When I was on the Productivity Commission (which until just before I left was the Industry Commission) I recall thinking quite carefully about who exactly was talking when I was conducting a hearing. I was clearly representing the Commission. Then again I was also just little old me. I certainly made it clear when I was expressing personal views, or if I was saying something that could be represented as a Commission view when it might actually be tentative questioning, or arguing to pursue a point. I’d make it clear that I was for instance pursuing a line “for argument’s sake” (then again I’d do that in private discussion). But there were also personal views that it was clear to me that it wouldn’t be appropriate for me to express in that role.
When the Abbott Government put on a performance about Gillian Triggs, George Brandis had a clever line about how she wasn’t a judicial officer. (I remember thinking at the time that it was too clever by half in the sense that I remained unconvinced that in circumstances that suited him he might argue the opposite or strenuously resist someone defending themselves as he was defending the government. But anyway …) Still Brandis was right to the extent that the appropriate standard to apply to an officer of the Human Rights Commission is not that of a judge. The Human Rights Commissioner and its President are there to publicly argue a brief. As I sometimes was when representing the Commission.
But it did seem to me that when I was representing the Commission it was incumbent upon me to act with a degree of restraint. I was representing an institution and that should be done in a way that is not undignified. And perhaps just as a matter of fairness, I had the benefit of the institution behind me as individuals don’t. So it seemed to me that if I were to debate a person, I shouldn’t debate them in an ad hominem way or at least not in a disrespectful way. I think ideally that should apply to all people, but certainly to people who occupy offices that should be respected. You may not like or respect lots of politicians. There are plenty I don’t like and some I don’t respect. But if I was representing the Commission I would behave to them all with proper curtesy – including if they were being unreasonable to me. I would do that out of courtesy and to model the seriousness – or to express it more negatively – the pomp of the institution and the office I held in it.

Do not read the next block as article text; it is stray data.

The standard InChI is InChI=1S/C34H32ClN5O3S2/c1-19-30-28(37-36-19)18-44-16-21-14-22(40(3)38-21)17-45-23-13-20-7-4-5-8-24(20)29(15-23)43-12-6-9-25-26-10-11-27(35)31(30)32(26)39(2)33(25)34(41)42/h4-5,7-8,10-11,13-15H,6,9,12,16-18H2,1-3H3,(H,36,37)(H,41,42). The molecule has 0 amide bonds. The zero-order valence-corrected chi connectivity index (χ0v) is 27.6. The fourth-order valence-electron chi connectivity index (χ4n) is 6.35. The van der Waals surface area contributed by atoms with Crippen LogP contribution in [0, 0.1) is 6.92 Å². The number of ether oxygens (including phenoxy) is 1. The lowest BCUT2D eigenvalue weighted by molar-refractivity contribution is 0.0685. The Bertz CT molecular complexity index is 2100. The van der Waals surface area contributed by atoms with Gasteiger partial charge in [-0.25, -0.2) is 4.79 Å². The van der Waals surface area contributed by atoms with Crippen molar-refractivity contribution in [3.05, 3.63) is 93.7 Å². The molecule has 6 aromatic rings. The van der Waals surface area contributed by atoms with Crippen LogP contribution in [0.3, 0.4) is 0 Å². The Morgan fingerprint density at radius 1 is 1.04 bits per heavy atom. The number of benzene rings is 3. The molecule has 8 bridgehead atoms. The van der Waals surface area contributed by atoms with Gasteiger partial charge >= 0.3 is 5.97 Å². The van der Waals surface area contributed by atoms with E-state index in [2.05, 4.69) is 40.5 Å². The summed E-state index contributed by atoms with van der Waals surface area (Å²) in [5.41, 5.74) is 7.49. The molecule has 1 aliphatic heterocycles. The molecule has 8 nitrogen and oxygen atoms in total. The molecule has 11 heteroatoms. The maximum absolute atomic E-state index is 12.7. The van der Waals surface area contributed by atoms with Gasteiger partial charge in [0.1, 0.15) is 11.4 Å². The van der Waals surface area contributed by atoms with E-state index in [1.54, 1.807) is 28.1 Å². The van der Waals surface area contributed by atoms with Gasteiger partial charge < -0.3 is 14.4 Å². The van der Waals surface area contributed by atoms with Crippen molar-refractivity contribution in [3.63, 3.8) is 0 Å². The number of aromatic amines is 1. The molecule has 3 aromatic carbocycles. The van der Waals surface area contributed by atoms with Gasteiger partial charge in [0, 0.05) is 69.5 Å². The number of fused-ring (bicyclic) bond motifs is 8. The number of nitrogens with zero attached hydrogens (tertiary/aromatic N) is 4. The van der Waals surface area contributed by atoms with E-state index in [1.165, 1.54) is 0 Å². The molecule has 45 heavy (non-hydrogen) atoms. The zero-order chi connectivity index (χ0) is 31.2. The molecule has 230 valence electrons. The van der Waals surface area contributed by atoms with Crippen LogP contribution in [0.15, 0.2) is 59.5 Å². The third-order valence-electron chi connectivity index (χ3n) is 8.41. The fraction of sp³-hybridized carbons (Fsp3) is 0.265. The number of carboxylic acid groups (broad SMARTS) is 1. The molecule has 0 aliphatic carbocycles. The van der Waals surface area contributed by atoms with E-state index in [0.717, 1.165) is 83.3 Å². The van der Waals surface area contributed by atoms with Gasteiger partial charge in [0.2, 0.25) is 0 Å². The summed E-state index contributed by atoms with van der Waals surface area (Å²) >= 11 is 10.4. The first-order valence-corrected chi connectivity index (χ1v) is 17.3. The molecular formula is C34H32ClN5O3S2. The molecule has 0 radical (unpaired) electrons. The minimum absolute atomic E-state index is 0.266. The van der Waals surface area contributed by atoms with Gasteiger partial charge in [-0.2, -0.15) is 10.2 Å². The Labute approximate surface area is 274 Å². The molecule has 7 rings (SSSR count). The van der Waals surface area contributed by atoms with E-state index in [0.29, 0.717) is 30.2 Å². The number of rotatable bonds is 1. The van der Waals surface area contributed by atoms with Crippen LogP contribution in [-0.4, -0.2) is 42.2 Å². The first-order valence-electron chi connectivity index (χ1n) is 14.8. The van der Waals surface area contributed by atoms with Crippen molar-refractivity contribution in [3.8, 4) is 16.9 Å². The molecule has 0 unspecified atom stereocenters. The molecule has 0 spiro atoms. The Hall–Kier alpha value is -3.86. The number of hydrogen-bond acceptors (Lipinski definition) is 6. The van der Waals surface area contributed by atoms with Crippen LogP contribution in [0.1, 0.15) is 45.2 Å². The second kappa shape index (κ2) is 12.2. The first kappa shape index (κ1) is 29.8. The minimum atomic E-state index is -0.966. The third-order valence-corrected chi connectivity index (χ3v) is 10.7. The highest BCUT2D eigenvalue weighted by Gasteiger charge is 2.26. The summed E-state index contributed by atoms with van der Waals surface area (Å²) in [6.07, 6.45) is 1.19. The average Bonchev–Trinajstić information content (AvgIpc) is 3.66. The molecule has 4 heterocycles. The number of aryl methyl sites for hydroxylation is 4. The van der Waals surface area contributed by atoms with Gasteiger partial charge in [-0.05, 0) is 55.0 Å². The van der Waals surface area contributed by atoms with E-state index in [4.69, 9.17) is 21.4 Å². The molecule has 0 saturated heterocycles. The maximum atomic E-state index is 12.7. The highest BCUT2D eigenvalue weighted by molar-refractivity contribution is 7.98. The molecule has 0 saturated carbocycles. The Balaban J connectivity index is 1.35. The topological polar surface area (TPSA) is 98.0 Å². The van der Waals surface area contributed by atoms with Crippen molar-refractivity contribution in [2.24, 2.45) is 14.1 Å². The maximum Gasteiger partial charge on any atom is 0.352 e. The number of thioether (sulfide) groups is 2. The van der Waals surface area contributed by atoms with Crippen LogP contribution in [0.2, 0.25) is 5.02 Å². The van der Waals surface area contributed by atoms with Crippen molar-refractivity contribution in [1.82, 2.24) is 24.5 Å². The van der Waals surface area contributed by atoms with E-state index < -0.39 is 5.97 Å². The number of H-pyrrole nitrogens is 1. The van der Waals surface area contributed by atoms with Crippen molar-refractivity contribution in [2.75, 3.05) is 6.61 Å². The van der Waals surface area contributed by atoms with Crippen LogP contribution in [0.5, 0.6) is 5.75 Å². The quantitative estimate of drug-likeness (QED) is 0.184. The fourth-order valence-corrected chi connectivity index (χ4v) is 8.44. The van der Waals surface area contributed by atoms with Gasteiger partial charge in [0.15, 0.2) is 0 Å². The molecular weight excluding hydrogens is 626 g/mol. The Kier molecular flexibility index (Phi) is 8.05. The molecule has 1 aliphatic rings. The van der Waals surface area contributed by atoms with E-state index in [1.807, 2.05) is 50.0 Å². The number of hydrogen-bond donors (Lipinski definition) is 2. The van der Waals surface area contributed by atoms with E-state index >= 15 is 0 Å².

Anyway, you’d think from at least one of the things Gillian Triggs said in a recent interview with the The Saturday Paper that she agrees with this. Thus Ramona Koval asks her “What were you thinking as the nine hours [before the Senate Legal and Constitutional Affairs Legislation Committee] unfolded?”
I was thinking, “I must stay calm, I must keep my answers measured, moderate and evidence-based, I mustn’t be rattled by them and I mustn’t react with the same lack of courtesy that they show to me.”
But it turns out that this was for no deeper reason than for media or ‘issues’ management reasons.
It was a tactical ploy. It was called for by the theatre and resultant tactics of the occasion. After all, she’s still President of the Commission and she’s giving an interview about the Commission, so unless she’s talking about her gardening, she’s representing the Commission. And she lets us into what a great job she did that day – how restrained she was. And tough it was for her – how mean they were to her.
I’ll go on to document that, but it’s also worth mentioning Triggs’ intellectual confidence in where she’s coming from. She firstly lets us know how she “rather naively thought if you’d been dean of a law faculty you could manage anything.” We’ll let that one slide through under cover of irony. But have a look at what she said in the quote that accompanies her photo above. The picture that emerges is one in which she occupies the summit of a particular discipline and profession – that of the human rights lawyer – and she is liberal in her shaming of those who are ignorant of, let alone dismissive of this framework.
Now there are some intellectually respectable reasons for being sceptical of enforcing human rights as a way of improving human lives. Indeed there are at least as many economists whose arrogance matches Triggs’s on this point. They’d argue that the real underpinnings for improved outcomes are economic, not fancy legal doctrines imposed by those in authority.
A Marxist might argue that you wouldn’t want to put your faith in the well paid representatives of the legal system of the oppressors to alleviate the lives of ordinary people. Indeed while I wouldn’t argue anything so extreme, count me as one who is wary of putting too much weight on ‘human rights’ arguments, not because I wouldn’t normally celebrate the outcomes if they could be delivered, but because there’s many a slip in delivering ‘rights’ onto the ground through a legal system which represents those in charge.